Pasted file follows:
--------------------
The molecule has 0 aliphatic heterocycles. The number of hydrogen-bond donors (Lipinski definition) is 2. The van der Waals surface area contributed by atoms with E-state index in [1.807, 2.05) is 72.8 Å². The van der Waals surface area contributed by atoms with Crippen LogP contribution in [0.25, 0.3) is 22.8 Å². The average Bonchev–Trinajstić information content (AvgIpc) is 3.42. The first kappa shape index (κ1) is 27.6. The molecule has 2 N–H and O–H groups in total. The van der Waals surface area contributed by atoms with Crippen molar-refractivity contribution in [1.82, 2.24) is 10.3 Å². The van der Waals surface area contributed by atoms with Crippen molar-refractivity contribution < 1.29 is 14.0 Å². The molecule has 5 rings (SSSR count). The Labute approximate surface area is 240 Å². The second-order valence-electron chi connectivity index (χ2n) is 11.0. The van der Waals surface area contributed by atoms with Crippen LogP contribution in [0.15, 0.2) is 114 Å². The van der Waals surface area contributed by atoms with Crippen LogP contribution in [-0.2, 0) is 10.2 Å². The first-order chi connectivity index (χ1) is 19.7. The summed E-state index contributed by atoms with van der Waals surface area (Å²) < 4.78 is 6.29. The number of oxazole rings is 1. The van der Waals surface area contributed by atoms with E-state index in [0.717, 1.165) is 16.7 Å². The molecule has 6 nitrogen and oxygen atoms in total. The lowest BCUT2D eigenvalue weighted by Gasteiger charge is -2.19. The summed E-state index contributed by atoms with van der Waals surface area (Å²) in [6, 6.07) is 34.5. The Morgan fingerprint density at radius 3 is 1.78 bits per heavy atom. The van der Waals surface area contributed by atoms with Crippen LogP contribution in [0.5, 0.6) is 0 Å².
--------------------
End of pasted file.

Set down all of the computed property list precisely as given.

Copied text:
The molecule has 0 aliphatic heterocycles. The number of hydrogen-bond donors (Lipinski definition) is 2. The van der Waals surface area contributed by atoms with E-state index in [1.807, 2.05) is 72.8 Å². The van der Waals surface area contributed by atoms with Crippen LogP contribution in [0.25, 0.3) is 22.8 Å². The average Bonchev–Trinajstić information content (AvgIpc) is 3.42. The first kappa shape index (κ1) is 27.6. The molecule has 2 N–H and O–H groups in total. The van der Waals surface area contributed by atoms with Crippen molar-refractivity contribution in [1.82, 2.24) is 10.3 Å². The van der Waals surface area contributed by atoms with Crippen molar-refractivity contribution < 1.29 is 14.0 Å². The molecule has 5 rings (SSSR count). The Labute approximate surface area is 240 Å². The second-order valence-electron chi connectivity index (χ2n) is 11.0. The van der Waals surface area contributed by atoms with Crippen LogP contribution in [0.15, 0.2) is 114 Å². The van der Waals surface area contributed by atoms with Crippen LogP contribution in [-0.2, 0) is 10.2 Å². The first-order chi connectivity index (χ1) is 19.7. The summed E-state index contributed by atoms with van der Waals surface area (Å²) < 4.78 is 6.29. The number of oxazole rings is 1. The van der Waals surface area contributed by atoms with E-state index in [0.717, 1.165) is 16.7 Å². The molecule has 6 nitrogen and oxygen atoms in total. The lowest BCUT2D eigenvalue weighted by Gasteiger charge is -2.19. The summed E-state index contributed by atoms with van der Waals surface area (Å²) in [6, 6.07) is 34.5. The Morgan fingerprint density at radius 3 is 1.78 bits per heavy atom. The van der Waals surface area contributed by atoms with Crippen LogP contribution in [0.5, 0.6) is 0 Å².